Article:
Data analysis.Analyses were performed using SPSS version 16.0. First, frequencies of the dichotomous variables (English text, lead author institution, study style) were tallied and converted to percentages of each journal's total articles (e.g., English-language text =n articles ENGLISH ÷ n articles TOTAL). Editorial board makeup was converted to percentage for each journal (Lingua-franca editorial board = n editorial board LINGUA FRANCA ÷ n editorial board TOTAL). The variable publication house was used as a proxy for successful internationalization, thereby defining the two groups for comparison: journals of higher internationalization (n = 2) and journals of lower internationalization (n = 15).Prior to hypothesis testing, the variables were examined for normality of distribution. The Shapiro-Wilk test revealed non-normality; therefore transformations were attempted. When transformations failed to normalize the data, a nonparametric approach was opted for. The Mann-Whitney U test was selected. The Mann-Whitney U test is used frequently when data are non-normally distributed (Bergmann, Ludbrook, & Spooren, 2000), and is effective when working with small samples (Acion, Peterson, Temple, & Arndt, 2006). To test Hypotheses 1-4, significant main effects for English text, editorial board makeup, lead author institution, and study style were separately examined with the Mann-Whitney U test set at p< .05 two-tailed. In addition, a t-test was conducted to ascertain differences in the SCImago Journal Ranking (SJR) indicator, between international and Brazilian journals.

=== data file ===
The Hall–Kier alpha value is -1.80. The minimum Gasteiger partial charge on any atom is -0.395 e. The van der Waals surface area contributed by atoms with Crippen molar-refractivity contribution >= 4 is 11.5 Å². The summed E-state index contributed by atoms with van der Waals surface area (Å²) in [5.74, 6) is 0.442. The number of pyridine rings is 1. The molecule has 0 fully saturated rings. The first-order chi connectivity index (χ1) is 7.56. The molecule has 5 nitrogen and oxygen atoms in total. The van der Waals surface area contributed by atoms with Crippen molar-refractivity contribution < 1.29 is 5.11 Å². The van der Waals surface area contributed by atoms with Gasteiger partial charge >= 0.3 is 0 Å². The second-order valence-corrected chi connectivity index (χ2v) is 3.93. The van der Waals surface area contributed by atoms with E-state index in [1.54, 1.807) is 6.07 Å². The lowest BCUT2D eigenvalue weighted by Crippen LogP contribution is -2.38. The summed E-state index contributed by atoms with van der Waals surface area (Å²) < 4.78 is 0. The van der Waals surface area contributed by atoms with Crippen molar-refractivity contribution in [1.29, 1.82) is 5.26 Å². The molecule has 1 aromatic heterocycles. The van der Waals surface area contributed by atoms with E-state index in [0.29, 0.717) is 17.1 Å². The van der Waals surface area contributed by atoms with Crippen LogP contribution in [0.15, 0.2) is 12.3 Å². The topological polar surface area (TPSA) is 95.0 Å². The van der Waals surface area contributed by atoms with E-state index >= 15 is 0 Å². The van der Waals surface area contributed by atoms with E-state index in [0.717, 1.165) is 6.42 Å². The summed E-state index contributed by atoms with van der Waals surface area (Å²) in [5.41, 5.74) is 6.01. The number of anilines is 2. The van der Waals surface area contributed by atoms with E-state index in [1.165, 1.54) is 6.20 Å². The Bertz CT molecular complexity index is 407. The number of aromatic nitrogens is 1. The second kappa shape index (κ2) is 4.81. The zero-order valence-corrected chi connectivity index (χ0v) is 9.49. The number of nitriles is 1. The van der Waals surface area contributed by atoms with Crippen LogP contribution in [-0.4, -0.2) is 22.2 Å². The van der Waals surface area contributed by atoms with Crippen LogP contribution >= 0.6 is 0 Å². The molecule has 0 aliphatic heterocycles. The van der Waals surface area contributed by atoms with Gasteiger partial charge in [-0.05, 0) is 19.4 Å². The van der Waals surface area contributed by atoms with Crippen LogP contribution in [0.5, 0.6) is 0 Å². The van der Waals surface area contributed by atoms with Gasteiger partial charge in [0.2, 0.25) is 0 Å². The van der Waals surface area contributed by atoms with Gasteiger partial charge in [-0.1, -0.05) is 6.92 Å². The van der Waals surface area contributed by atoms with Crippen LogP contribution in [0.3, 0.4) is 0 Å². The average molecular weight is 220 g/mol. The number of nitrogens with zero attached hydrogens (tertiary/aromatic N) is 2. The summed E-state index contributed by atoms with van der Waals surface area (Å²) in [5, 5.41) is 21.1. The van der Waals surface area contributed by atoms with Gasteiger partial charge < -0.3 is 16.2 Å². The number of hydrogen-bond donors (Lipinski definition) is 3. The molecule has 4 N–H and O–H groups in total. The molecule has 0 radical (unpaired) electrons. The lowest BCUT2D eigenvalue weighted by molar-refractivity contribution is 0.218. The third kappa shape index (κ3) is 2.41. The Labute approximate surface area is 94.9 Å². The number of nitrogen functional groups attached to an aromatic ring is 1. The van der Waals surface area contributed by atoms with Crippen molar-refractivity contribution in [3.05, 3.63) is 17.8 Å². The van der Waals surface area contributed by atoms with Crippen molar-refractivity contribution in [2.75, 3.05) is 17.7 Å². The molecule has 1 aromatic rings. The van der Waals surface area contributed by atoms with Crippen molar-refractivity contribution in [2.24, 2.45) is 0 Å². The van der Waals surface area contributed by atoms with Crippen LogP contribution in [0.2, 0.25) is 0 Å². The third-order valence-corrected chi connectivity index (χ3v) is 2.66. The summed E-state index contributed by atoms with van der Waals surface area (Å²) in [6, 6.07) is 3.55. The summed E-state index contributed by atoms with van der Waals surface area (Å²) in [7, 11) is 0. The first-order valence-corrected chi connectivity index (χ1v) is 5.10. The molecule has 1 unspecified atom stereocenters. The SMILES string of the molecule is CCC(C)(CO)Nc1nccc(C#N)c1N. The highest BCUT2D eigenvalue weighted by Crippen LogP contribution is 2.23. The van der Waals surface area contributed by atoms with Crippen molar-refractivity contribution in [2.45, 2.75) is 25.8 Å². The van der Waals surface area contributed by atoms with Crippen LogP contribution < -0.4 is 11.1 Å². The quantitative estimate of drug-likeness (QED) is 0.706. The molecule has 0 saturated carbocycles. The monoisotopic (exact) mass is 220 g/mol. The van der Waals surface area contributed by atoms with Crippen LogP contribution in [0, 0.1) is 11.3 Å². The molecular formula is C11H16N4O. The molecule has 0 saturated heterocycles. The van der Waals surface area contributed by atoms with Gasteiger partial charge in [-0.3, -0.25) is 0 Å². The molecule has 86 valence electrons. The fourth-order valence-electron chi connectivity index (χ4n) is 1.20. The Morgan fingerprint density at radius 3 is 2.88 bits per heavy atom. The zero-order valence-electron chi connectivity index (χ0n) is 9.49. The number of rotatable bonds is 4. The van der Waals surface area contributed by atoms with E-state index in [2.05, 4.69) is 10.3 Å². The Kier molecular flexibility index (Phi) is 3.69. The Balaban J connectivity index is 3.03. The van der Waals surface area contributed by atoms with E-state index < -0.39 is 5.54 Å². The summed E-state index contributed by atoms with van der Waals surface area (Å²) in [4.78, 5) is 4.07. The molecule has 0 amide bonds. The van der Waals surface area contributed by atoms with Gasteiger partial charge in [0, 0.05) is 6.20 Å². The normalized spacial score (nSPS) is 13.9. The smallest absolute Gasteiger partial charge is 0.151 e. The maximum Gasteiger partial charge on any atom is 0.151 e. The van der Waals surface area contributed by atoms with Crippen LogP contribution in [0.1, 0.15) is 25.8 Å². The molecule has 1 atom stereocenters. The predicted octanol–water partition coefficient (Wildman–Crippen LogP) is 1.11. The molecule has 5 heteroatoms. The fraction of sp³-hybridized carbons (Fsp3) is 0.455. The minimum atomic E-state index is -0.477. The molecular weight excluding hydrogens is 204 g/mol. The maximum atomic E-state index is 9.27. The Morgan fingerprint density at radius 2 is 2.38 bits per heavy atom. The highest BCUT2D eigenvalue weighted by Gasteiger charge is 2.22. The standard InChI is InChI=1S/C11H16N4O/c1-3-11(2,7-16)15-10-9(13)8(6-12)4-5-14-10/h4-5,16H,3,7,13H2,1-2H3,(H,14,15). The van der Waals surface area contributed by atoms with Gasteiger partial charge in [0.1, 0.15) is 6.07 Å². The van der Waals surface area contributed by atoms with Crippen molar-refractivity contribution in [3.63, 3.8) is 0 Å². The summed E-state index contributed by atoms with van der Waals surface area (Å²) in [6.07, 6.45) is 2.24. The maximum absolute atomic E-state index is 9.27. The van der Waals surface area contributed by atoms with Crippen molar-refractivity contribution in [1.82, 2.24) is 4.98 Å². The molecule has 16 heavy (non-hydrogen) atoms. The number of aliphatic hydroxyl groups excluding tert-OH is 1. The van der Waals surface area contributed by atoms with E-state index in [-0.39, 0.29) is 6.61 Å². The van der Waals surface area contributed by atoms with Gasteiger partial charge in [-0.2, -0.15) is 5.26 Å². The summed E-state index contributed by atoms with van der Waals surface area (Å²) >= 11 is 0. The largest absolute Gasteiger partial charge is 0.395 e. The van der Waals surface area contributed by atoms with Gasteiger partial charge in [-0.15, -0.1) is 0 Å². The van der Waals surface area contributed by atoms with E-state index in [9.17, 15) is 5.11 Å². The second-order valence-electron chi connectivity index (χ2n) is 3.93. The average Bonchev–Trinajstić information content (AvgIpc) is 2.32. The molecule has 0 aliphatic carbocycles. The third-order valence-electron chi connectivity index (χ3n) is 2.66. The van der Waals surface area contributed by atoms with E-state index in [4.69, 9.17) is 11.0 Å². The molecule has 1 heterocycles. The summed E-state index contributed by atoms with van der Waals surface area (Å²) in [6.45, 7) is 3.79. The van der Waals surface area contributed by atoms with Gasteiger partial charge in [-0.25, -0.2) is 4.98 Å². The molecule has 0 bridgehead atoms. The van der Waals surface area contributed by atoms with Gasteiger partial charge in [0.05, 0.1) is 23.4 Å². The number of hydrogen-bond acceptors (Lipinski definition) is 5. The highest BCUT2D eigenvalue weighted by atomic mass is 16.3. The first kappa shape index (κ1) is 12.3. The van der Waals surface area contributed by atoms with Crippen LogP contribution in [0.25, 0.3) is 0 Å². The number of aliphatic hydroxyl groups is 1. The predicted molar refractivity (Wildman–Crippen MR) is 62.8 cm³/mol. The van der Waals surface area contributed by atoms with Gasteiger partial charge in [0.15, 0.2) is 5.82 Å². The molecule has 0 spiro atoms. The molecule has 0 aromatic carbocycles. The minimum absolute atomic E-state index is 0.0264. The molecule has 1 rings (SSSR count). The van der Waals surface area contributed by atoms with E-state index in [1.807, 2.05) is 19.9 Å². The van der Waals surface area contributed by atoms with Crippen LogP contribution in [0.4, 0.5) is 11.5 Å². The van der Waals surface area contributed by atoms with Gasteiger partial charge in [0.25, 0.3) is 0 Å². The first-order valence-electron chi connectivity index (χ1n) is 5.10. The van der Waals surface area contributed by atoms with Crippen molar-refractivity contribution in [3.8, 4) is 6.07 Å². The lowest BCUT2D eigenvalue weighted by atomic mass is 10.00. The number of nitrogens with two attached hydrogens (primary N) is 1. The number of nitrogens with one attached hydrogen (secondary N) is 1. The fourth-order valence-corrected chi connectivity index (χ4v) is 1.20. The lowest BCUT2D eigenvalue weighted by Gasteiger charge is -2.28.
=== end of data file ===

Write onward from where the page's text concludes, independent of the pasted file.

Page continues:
|Rank||Rank||Quintile||Journal Worldwide (N)||Est.||SJR||Impact||SciELO||Qualis||Publication|
|1||611||3rd||Psicologia e Sociedade||1986||0.36||0.16||Yes||A2||Brazil|
|3||725||4th||Psicologia: Teoria e Pesquisa||1985||0.26||0.23||Yes||A1||Brazil|
|4||736||4th||Psychology & Neuroscience||2008||0.25||0.58||Nob||A2||Int'l|
|5||748||4th||Psicologia: Reflexão e Crítica||1988||0.24||0.27||Noc||A1||Int'l|
|6||787||4th||Revista Latinoamericana de Psicopatologia Fundamental||1998||0.22||0.06||Yes||A2||Brazil|
|7||799||4th||Revista Brasileira de Orientação Profissional||2000||0.21||0.11||No||A2||Brazil|
|8||800||4th||Psicologia Escolar e Educacional||1996||0.21||0.18||Yes||A2||Brazil|
|11||943||5th||Estudos de Psicologia (Natal)||1996||0.13||0.12||Yes||A1||Brazil|
|12||945||5th||Arquivos Brasileiros de Psicologia||1949||0.13||0.05||No||A2||Brazil|
|13||953||5th||Psicologia em Estudo||1996||0.12||0.06||Noe||A1||Brazil|
|14||961||5th||Ágora: Estudos em Teoria Psicanalítica||1998||0.12||0.04||Yes||A2||Brazil|